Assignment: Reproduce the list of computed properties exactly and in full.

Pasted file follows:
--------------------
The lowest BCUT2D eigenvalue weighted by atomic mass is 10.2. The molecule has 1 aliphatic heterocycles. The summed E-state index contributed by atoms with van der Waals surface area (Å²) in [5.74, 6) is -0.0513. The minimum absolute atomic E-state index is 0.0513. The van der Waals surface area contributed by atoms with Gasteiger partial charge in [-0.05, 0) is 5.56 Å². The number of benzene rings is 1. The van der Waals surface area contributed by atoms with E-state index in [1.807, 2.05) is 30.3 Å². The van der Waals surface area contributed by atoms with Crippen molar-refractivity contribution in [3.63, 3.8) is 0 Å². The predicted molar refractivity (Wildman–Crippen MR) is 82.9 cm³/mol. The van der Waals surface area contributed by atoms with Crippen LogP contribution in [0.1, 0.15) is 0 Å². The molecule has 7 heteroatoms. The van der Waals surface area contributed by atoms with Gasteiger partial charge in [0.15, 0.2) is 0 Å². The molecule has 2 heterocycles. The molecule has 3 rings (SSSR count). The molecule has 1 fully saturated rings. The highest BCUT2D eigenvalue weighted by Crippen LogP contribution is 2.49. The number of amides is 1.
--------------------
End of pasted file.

The lowest BCUT2D eigenvalue weighted by atomic mass is 10.2. The molecule has 1 aliphatic heterocycles. The summed E-state index contributed by atoms with van der Waals surface area (Å²) in [5.74, 6) is -0.0513. The minimum absolute atomic E-state index is 0.0513. The van der Waals surface area contributed by atoms with Gasteiger partial charge in [-0.05, 0) is 5.56 Å². The number of benzene rings is 1. The van der Waals surface area contributed by atoms with E-state index in [1.807, 2.05) is 30.3 Å². The van der Waals surface area contributed by atoms with Crippen molar-refractivity contribution in [3.63, 3.8) is 0 Å². The predicted molar refractivity (Wildman–Crippen MR) is 82.9 cm³/mol. The van der Waals surface area contributed by atoms with Crippen LogP contribution in [0.1, 0.15) is 0 Å². The molecule has 7 heteroatoms. The van der Waals surface area contributed by atoms with Gasteiger partial charge in [0.15, 0.2) is 0 Å². The molecule has 2 heterocycles. The molecule has 3 rings (SSSR count). The molecule has 1 fully saturated rings. The highest BCUT2D eigenvalue weighted by Crippen LogP contribution is 2.49. The number of amides is 1.